After what has been rumored for some time due to the nationwide increase in home prices, the Federal Housing Administration (FHA) finally released a statement Thursday, December 1, confirming the rise in FHA loan limits. This includes adjustments for both forward and reverse mortgages.
The new limits affect 2,948 counties which would experience an increase in allowable FHA loan maximums, while 286 counties will sustain the same limits as in 2016. No counties will experience a decrease in said limits.
New HECM Loan Limits
Effective January 1st, eligible seniors will be able to get access to more of their home equity. Federally-insured HECM or Home Equity Conversion Mortgage allows homeowners of the qualifying age 62 and above to take out a portion of their home equity as cash.
Under the new rule, HECM borrowers can tap as much as $636,150 starting 2017. This is an increase from 2016’s limit, which is set at $625,500. This increase is 150 percent of the national conforming limit of $424,100.
The MCA or Maximum Claim Amount is the highest possible limit that the Federal Housing Administration can insure on a single HECM loan. It is necessary for you to have a good understanding of the MCA since it serves as the basis for determining how much reverse mortgage loan proceeds you can owe. This is also more commonly known as the principal limit.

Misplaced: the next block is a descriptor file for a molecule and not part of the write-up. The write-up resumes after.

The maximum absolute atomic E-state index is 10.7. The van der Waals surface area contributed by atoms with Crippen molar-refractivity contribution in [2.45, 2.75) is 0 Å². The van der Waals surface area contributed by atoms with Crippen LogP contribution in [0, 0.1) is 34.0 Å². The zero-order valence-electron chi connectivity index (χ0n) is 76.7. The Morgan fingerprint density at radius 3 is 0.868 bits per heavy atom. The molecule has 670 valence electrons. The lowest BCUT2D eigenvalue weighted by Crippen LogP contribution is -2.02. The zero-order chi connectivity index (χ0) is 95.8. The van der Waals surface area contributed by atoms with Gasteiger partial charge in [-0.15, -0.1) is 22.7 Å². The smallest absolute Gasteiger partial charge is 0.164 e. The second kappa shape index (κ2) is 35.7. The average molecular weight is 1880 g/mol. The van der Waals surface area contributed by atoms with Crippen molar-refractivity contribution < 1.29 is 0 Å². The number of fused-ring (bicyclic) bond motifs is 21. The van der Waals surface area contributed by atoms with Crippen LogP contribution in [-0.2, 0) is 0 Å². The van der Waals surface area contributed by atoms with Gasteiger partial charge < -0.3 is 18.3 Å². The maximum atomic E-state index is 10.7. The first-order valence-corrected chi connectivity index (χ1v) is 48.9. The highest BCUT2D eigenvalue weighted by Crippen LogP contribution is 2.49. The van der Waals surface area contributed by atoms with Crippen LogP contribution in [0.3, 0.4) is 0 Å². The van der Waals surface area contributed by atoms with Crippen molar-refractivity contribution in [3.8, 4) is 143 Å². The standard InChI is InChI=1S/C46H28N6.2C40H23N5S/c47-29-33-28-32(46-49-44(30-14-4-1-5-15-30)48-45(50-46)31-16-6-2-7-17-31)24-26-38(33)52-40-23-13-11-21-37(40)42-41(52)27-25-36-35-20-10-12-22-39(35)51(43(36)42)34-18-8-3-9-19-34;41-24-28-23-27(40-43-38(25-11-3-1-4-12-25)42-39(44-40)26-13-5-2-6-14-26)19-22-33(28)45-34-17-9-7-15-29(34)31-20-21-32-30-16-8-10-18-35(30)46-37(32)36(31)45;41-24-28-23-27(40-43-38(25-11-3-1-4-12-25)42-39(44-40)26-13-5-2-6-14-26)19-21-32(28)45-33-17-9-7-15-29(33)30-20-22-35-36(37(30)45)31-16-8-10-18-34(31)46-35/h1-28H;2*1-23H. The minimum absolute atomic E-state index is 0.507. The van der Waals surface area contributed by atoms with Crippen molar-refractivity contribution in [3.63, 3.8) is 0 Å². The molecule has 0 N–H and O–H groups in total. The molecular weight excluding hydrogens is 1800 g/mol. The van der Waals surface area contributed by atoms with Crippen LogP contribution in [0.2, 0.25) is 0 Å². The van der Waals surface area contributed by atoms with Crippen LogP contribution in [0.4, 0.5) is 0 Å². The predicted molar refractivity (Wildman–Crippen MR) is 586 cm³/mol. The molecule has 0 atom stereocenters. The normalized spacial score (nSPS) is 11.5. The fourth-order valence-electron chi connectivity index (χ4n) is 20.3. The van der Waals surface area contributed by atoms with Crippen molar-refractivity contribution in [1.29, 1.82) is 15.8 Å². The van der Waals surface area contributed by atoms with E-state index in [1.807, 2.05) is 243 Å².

To better understand MCA, let’s say your home has been valued at $850,000 after the appraisal. Now your MCA under the HECM program that the FHA can insure and lend will be at the new limit: $636,150. But if your home has been appraised at only $400,000, then the MCA will only be $400,000 and not the maximum limit.
Keeping up with rising prices
The change in FHA lending limits is a response to the continued rise in home prices that affects housing demand in the whole country.
This is the first time that the HECM loan limit has been adjusted since the ARRA or the American Recovery and Reinvestment Act, signed into law by Pres. Obama in 2009.
The FHA evaluates adjustments in loan limits every year to determine whether current limits are still commensurate with existent fluctuations in home prices that set affordability levels for American borrowers. That means the current FHA limit for reverse mortgages could change again in 2018.
If you think you or your loved one can benefit from a reverse mortgage, talk to us and we’ll make sure you are well-guided throughout the whole process.